This puts Epic in the same arena as giants like Activision, EA, Take-Two, Valve, Sony and Microsoft. All of these companies act as publishers, and most of them have toyed around with indie-publishing schemes. Microsoft has ID@Xbox, EA has its Originals line, and in the early days of the PlayStation 4, Sony was the undisputed king of securing high-profile indies. That’s since changed as the market has evolved and companies with a sole focus on indie publishing have stepped up, including Devolver, Annapurna Interactive and Raw Fury.
Exclusivity deals drive the top tiers of the industry, with companies like Microsoft, Sony and now even Google vying for players’ attention. Snagging exclusive rights to a hot new game is the best way to ensure players will show up in a specific company’s ecosystem, and the easiest way to score an exclusive game is to simply buy the studio that’s making it. This means acquisitions are the norm for the largest businesses. Xbox Game Studios, for instance, has 15 organizations under its umbrella, including Double Fine, Playground Games, Obsidian Entertainment, Ninja Theory and Mojang, the home of Minecraft.
Epic is playing this game, too, and its main competitor is Valve, another multibillion-dollar powerhouse. The Epic Games Store launched in 2018, offering the first real competitor to Valve’s Steam in a decade. It secured a handful of exclusive and timed-exclusive titles right away, keeping those games off of Steam.
Epic is playing this game, too.
Meanwhile, in mid-2018, Valve acquired Firewatch studio Campo Santo and In the Valley of Gods, its high-profile in-progress game. Work on that title has been effectively shut down as the Campo Santo team works on other Valve projects, like Half-Life: Alyx.
As a rule, the Epic Games Store takes 12 percent of a game’s sales revenue, significantly less than Steam’s 30 percent standard. Sweeney has been vocal about pushing Steam to offer better deals to developers, though Valve hasn’t budged. Valve founder Gabe Newell has kept himself out of the conversation entirely.
“I used to have a higher opinion of Gabe,” Miller said. “But the fact that he’s not adjusting the rates in favor of developers is disappointing because he’s got a developer background too. And Valve is a development company. Why isn’t he more pro-developer in the position he’s at and at least cut it down to 20 percent?”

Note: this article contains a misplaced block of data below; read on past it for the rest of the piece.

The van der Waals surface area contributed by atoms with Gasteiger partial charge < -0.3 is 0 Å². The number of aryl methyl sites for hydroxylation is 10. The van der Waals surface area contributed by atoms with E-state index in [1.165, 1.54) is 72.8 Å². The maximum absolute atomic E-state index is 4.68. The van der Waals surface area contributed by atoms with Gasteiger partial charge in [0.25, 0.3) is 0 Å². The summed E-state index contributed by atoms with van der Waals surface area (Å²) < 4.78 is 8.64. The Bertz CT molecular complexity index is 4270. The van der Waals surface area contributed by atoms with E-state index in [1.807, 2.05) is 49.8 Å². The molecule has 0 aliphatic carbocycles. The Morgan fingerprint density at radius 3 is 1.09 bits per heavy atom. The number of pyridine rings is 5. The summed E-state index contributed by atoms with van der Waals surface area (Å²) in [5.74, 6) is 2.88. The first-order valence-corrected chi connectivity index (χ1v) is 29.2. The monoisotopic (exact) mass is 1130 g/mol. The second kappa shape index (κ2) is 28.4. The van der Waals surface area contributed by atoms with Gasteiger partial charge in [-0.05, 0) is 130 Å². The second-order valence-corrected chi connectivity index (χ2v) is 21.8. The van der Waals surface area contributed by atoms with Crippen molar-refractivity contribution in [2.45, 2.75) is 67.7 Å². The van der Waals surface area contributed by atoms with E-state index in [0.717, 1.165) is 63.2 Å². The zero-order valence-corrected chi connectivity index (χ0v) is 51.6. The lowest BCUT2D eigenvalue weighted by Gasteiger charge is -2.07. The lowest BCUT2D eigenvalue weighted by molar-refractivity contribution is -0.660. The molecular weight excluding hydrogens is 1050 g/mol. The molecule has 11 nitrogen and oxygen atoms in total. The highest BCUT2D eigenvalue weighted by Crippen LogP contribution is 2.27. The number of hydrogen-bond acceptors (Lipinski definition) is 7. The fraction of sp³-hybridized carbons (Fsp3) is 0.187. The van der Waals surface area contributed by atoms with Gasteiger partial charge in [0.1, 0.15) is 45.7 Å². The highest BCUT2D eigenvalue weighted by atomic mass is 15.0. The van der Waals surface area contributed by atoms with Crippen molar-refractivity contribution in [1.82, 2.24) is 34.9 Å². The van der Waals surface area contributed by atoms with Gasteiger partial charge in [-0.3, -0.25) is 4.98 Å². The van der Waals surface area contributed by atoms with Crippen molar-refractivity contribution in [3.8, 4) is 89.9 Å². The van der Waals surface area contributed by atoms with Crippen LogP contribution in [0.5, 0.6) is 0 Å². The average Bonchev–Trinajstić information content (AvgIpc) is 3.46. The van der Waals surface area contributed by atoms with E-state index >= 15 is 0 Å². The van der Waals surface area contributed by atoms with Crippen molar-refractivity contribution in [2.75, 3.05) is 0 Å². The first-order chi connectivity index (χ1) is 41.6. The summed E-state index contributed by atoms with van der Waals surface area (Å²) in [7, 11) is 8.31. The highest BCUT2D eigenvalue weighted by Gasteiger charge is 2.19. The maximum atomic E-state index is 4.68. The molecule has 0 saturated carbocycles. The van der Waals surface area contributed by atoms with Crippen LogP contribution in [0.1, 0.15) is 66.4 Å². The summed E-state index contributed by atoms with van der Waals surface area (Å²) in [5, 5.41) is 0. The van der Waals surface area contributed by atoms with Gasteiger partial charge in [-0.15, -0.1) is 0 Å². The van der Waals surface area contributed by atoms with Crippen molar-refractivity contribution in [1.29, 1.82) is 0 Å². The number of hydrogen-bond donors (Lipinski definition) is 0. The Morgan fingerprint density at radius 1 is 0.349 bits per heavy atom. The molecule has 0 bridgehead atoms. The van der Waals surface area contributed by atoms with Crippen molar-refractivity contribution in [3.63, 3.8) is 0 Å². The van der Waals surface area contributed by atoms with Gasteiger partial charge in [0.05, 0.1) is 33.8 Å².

If Steam committed to a permanent 88% revenue share for all developers and publishers without major strings attached, Epic would hastily organize a retreat from exclusives (while honoring our partner commitments) and consider putting our own games on Steam.
— Tim Sweeney (@TimSweeneyEpic) April 25, 2019
Epic Games Publishing offers 50-50 profit sharing, no IP transfers and full funding for projects. Three studios have signed on so far: Remedy Entertainment (Control, Alan Wake), Playdead (Inside, Limbo) and genDESIGN (The Last Guardian). This developer-focused, acquisition-averse system may make sense to people like Sweeney, Wilson and Miller, but it’s still a strange move for such a huge video game organization.
There are hundreds of other characters in this story. The contemporary publishing scene formed over decades of deals, successes and disappointments, and at the highest levels, it has led to a predictable cycle of mass lay-offs and soul-crushing crunch. If the people at the top of the industry are at all interested in fostering innovation, health and sustainability — and, yes, profit — an artist-first publishing approach makes more sense.
“I don’t know what AAA studios are paying indies these days, but the answer is usually as little as possible,” Wilson said. “That’s why you see all these big companies with these big franchises and the same cycle of layoffs and all of that, because they’re just doing the math. It’s not really about the people at that point.”
Forget artist-first. People-first is a fine starting point.